PhD Scholarships: English Language and LiteratureWednesday 24 June 2015
Liverpool Hope had launched a series of PhD Scholarships and welcomes applications from outstanding individuals of a high calibre to pursue PhD research at Liverpool Hope University in selected areas. We are seeking confident, innovative postgraduates with a record of achievement to undertake a broad range of thematic and inter-disciplinary projects. This call is open to both UK/EU and international applicants.
You can find full details about the Scholarships (link) or you can also contact Research Officer Mr Chris Lowry quoting '2015 Vice-Chancellor's PhD Scholarships' for more information, by emailing email@example.com
The Scholarships available will be selected from a range of specific project. Over the coming weeks, www.hope.ac.uk will profile the details of these areas of research.
English Language and Literature
Travel, place, and borderlands in late eighteenth-century British writing
The English Department would like to offer a scholarship for the study of literary representations of travel and place in late eighteenth-century British writing, with particular emphasis on exploring the significance of border locations such as the coastline. Dr. Kinsley has worked extensively in this field. Her publications include the monograph Women Writing the Home Tour, 1682-1812, and she is currently co-editing Travel Writing: 100 Keywords (forthcoming with Anthem Press). Her current work focuses upon eighteenth-century coastal travel in Britain. Dr. Guy Cuthbertson is currently editing Edward Thomas's walking book The Icknield Way and his cycling book In Pursuit of Spring.
Through the work of Dr. Kinsley Liverpool Hope has established a long-standing research collaboration with the University of Liverpool and Liverpool John Moores in the field of travel writing and the authorship of place. In 2007 she co-established the Liverpool Travel Seminar, a research forum which enables cross-institutional dialogue whilst also expanding national and international networks of scholars working on travel and place. There are many opportunities for a PhD student to benefit from, and contribute to, these research networks.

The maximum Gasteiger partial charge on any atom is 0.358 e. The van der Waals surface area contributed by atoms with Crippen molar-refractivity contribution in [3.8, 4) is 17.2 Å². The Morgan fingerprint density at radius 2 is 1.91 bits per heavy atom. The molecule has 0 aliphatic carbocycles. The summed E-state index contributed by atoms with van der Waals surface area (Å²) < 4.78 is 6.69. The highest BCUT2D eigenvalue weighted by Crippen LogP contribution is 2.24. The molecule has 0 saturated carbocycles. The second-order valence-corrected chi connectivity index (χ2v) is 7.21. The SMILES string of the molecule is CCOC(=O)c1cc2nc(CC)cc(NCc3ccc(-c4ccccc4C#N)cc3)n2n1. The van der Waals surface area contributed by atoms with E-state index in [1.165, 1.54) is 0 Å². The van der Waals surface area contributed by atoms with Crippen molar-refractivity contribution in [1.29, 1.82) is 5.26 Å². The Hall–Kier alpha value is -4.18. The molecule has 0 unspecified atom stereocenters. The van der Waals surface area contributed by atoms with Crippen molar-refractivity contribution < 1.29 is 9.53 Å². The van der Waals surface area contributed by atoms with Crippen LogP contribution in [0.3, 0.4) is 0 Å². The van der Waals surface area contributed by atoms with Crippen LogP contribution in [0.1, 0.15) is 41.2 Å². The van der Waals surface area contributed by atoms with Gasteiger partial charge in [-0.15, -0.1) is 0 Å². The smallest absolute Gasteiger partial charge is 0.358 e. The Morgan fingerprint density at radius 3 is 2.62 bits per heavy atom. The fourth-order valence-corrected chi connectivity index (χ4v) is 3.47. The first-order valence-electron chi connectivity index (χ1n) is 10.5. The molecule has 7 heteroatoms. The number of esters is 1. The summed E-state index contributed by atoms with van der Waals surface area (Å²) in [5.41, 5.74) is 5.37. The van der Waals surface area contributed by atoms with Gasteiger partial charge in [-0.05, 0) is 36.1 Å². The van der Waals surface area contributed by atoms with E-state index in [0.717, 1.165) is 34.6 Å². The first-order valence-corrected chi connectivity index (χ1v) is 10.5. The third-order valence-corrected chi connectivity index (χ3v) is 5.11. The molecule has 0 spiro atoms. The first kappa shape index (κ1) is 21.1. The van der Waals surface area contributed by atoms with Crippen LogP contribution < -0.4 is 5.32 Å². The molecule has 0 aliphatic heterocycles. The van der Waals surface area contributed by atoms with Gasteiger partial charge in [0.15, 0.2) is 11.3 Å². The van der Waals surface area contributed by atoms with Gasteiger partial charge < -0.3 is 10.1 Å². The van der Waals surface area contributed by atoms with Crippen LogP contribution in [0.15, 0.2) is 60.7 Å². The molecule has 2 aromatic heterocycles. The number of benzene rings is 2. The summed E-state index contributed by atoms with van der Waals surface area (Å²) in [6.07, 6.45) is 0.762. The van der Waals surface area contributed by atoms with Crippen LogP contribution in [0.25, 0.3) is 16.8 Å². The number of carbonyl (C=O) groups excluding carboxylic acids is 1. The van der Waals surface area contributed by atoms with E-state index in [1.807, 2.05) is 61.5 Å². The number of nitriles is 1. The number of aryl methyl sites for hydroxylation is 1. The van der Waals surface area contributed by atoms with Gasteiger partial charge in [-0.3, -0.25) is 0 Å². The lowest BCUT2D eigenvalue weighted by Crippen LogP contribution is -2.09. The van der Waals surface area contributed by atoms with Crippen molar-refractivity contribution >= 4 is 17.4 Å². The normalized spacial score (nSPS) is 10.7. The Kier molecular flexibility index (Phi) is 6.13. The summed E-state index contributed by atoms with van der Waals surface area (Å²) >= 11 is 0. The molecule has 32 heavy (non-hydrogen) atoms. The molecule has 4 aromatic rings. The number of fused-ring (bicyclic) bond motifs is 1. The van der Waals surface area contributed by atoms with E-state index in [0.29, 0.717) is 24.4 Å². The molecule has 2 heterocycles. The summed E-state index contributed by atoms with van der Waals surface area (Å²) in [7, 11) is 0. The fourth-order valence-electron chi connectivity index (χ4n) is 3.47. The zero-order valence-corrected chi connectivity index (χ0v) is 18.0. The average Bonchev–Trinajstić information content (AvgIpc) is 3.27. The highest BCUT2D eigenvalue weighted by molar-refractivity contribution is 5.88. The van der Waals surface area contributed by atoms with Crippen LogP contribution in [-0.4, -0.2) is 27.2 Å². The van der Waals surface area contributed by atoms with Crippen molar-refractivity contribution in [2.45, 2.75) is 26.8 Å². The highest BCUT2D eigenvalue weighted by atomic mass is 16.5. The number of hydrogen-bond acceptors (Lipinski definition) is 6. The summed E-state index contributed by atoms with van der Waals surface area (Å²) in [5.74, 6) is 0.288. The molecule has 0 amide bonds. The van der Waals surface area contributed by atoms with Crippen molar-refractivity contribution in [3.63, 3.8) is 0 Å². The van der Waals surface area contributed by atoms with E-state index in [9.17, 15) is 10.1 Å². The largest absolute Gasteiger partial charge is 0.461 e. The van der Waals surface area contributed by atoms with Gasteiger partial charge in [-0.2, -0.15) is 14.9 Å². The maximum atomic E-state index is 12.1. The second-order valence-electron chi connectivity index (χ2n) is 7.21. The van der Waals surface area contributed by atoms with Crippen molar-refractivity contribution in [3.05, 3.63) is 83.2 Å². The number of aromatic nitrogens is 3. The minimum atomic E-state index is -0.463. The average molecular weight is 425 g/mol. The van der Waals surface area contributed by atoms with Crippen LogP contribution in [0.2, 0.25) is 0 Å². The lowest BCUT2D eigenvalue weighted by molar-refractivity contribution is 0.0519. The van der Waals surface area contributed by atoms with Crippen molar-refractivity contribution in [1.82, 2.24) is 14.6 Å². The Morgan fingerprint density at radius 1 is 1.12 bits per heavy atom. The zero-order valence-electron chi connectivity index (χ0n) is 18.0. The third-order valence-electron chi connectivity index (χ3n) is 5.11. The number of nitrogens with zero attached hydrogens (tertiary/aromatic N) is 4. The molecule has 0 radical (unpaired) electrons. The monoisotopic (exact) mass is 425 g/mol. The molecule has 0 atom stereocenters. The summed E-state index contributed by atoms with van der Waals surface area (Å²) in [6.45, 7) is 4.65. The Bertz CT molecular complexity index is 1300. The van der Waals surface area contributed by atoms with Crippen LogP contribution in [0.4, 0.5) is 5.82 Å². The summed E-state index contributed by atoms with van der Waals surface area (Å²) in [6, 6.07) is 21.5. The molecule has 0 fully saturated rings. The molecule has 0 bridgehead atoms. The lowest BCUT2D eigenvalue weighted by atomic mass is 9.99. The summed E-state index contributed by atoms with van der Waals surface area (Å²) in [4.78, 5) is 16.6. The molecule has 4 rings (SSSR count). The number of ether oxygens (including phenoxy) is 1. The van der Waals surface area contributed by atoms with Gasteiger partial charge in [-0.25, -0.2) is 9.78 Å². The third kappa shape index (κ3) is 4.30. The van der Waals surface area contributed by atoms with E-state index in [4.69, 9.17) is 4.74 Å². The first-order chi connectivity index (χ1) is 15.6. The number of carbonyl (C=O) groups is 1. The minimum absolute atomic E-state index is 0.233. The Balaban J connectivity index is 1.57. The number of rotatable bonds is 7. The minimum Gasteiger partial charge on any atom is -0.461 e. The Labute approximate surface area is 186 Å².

Life-Writing and the Literature of the First World War
The PhD student will investigate the literature of the First World War in relation to autobiographies, biographies, letters and memoirs. While the research project would be specifically focused on this topic, the approach and methodology might incorporate the following: the relationship between literature and journalism; self-portraiture in poetry; the literariness of non-fiction; the use and misuse of biography in the classroom; war writing and the literary career; literature and portrait-painting. The project will involve the use of archive material, such as unpublished letters, diaries, interviews and photographs. Locally, there is important manuscript material in Liverpool and Manchester, but the student would also easily be able to use archives at Cardiff, Durham, London, Birmingham, Edinburgh and many other cities. The First World War is one of the research strengths of the English Department, and the library at Liverpool Hope has a large collection of First World War material.
Guy Cuthbertson has written a successful biography of Wilfred Owen (Yale University Press, 2014) and edited Edward Thomas’s prose, including his autobiographical writings. He is a General Editor of the major OUP series of Thomas’s prose, and has edited or co-edited two volumes, and is working on a third. William Blazek has published widely on American literature of the First World War.